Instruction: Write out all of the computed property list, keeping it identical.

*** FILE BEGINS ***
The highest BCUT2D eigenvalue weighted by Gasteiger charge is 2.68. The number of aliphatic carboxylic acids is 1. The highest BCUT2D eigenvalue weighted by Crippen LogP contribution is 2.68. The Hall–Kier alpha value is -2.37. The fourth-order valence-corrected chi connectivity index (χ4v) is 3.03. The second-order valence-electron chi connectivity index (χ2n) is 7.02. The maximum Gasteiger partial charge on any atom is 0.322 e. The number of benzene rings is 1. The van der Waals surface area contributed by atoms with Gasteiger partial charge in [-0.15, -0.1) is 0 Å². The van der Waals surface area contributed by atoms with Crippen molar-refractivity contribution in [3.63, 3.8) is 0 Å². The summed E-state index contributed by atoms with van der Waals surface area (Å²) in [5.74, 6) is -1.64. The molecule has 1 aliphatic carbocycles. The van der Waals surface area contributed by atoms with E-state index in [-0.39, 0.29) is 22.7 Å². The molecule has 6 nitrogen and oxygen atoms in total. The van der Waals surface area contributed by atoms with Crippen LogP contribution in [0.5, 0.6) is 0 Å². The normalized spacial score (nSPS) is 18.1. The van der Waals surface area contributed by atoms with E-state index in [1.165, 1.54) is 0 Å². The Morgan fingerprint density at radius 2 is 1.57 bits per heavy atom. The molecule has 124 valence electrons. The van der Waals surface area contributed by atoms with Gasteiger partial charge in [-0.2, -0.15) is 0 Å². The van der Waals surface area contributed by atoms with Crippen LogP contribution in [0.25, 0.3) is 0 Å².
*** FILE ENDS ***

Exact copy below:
The highest BCUT2D eigenvalue weighted by Gasteiger charge is 2.68. The number of aliphatic carboxylic acids is 1. The highest BCUT2D eigenvalue weighted by Crippen LogP contribution is 2.68. The Hall–Kier alpha value is -2.37. The fourth-order valence-corrected chi connectivity index (χ4v) is 3.03. The second-order valence-electron chi connectivity index (χ2n) is 7.02. The maximum Gasteiger partial charge on any atom is 0.322 e. The number of benzene rings is 1. The van der Waals surface area contributed by atoms with Gasteiger partial charge in [-0.15, -0.1) is 0 Å². The van der Waals surface area contributed by atoms with Crippen molar-refractivity contribution in [3.63, 3.8) is 0 Å². The summed E-state index contributed by atoms with van der Waals surface area (Å²) in [5.74, 6) is -1.64. The molecule has 1 aliphatic carbocycles. The van der Waals surface area contributed by atoms with E-state index in [-0.39, 0.29) is 22.7 Å². The molecule has 6 nitrogen and oxygen atoms in total. The van der Waals surface area contributed by atoms with Crippen LogP contribution in [0.5, 0.6) is 0 Å². The normalized spacial score (nSPS) is 18.1. The van der Waals surface area contributed by atoms with E-state index in [1.165, 1.54) is 0 Å². The Morgan fingerprint density at radius 2 is 1.57 bits per heavy atom. The molecule has 124 valence electrons. The van der Waals surface area contributed by atoms with Gasteiger partial charge in [-0.2, -0.15) is 0 Å². The van der Waals surface area contributed by atoms with Crippen LogP contribution in [0.25, 0.3) is 0 Å².